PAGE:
As part of the endocrine system, the thyroid gland produces hormones that regulate the body's metabolism. Your body processes slow down and change when your thyroid hormone production drops, affecting virtually every system in the body.
In people with hypothyroidism, symptoms related to skin tissues are common, including epidermal, dermal, and sweat gland changes. A primary complaint is of dry or coarse skin. Often, this dryness is due to decreased sweating, though the exact connection between the thyroid and sweat glands is unclear.
Other hypothyroid skin-related issues may include:
If you experience frustrating skin issues, consider taking a blood test to understand your thyroid function. Many labs only look at thyroid-stimulating hormone (TSH), but it's also critical to measure fT3, fT4, and TPO antibodies to see the full picture.
Should your results show that you have low thyroid levels, it is treatable in almost everyone. Optimizing your levels with medication is usually the first step in minimizing symptoms like dry skin. When determining a treatment plan with your doctor, remember that each of us is unique with individual sensitivities, and there is no one-size-fits-all.
Beyond taking a thyroid hormone replacement medication, you can support your thyroid with lifestyle modifications.
Water is essential for your skin - especially the outer layer - to function normally. Aim for half of your body weight (pounds) in ounces of water every day. And if you have a coffee, alcohol, or sweat for 30 minutes, have an extra 8-ounce glass. If you have oily skin, you're likely familiar with sebum production on your face, but by comparison, your arms, legs, and torso are practically parched. The placement of your sebaceous glands means your body is less adept at retaining moisture than your face and drier as a result. It may not bother you in the summer when your sweat glands are making up for it, but come winter that flaky dryness makes itself much more known, so hydration is vital year-round, even in the colder months.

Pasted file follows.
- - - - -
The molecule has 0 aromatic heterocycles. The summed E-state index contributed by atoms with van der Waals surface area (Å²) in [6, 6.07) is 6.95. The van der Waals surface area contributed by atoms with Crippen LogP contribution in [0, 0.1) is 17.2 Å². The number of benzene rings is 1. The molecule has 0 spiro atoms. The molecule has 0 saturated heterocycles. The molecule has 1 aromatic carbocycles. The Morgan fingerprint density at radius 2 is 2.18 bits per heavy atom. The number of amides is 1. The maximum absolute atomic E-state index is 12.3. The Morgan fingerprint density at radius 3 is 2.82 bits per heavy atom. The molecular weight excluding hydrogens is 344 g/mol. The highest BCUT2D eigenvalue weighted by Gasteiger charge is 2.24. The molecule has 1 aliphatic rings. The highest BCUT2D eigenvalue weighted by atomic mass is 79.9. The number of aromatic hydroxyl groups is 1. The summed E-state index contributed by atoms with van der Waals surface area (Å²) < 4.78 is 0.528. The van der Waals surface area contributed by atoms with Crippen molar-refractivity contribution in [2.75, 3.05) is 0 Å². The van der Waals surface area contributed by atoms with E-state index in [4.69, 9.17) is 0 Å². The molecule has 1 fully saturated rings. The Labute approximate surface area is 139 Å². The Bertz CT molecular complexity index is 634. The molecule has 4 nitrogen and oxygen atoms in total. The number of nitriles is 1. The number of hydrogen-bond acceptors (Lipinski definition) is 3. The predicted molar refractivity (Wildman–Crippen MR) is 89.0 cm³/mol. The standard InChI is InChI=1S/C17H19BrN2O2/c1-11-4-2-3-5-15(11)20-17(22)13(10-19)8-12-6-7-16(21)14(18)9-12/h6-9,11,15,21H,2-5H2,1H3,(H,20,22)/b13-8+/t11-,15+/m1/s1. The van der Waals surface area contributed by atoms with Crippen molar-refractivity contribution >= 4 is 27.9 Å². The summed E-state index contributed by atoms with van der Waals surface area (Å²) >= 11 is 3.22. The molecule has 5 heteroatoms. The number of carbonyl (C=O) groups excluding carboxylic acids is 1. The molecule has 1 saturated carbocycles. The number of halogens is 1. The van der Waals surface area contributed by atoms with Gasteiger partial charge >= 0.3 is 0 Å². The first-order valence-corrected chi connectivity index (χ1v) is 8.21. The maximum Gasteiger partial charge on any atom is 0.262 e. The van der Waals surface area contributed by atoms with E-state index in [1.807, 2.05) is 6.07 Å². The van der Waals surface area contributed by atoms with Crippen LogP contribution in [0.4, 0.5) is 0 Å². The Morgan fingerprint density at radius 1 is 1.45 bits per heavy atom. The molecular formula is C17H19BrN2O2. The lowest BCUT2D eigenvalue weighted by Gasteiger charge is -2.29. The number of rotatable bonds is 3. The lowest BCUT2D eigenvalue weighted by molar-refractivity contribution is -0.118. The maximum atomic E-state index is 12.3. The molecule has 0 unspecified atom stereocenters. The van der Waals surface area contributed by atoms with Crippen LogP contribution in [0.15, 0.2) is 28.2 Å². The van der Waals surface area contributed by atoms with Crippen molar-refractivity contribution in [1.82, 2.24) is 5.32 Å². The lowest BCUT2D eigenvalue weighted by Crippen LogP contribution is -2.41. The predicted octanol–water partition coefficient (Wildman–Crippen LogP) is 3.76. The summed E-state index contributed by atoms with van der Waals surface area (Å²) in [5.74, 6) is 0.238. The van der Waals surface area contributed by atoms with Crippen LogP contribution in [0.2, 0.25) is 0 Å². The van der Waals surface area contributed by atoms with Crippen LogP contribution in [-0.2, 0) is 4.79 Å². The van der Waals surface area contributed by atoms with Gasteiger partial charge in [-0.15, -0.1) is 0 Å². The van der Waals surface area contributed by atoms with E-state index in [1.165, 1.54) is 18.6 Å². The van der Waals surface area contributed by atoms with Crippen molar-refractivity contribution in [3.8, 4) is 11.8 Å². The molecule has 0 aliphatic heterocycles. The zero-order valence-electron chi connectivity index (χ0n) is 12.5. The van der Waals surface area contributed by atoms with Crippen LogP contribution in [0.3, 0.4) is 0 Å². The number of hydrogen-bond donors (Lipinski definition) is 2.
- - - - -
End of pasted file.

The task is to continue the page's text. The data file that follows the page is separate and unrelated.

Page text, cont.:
Too much showering or bathing can exacerbate skin dryness, especially with foamy bubble baths or harsh soaps. Keep the water at the coolest practical temperature, and consider showering every other day. Use gentle bath products that won't over strip your skin's moisture barrier during cleansing, and while skin is still damp, make sure to apply body oil right after toweling off to help seal in your skin's moisture and promote a healthy balance of sebum.
Much like using moisturizers that contain irritants and synthetics, soaps and cleansers that contain these same ingredients can dry your skin, leaving it prone to early aging, wrinkles, and cracked skin. Surprisingly, even luxury body washes and hand soaps that tout themselves as "clean" still may contain irritating sulfates and artificial preservatives, leaving skin overly dry. Most soaps have artificial fragrances, parabens (which mimic estrogen in the body and can cause harm to the environment), and sodium lauryl sulfate, which helps increase the soap's foaming capabilities but is often harsh and irritating to the skin.
It's best if you aim to skip out on soaps containing any of the above harmful ingredients. Instead, look for cleansers made of calming and hydrating botanical extracts like aloe vera juice, calendula, hydrosols or floral waters, oatmeal, or honey.
Additionally, avoid rough towels or clothing that will irritate your skin.
Similarly to drinking water to hydrate skin from the inside, some research suggests that external humidity can help hydrate the skin's outer layer. Water is needed to lock in moisture in the skin.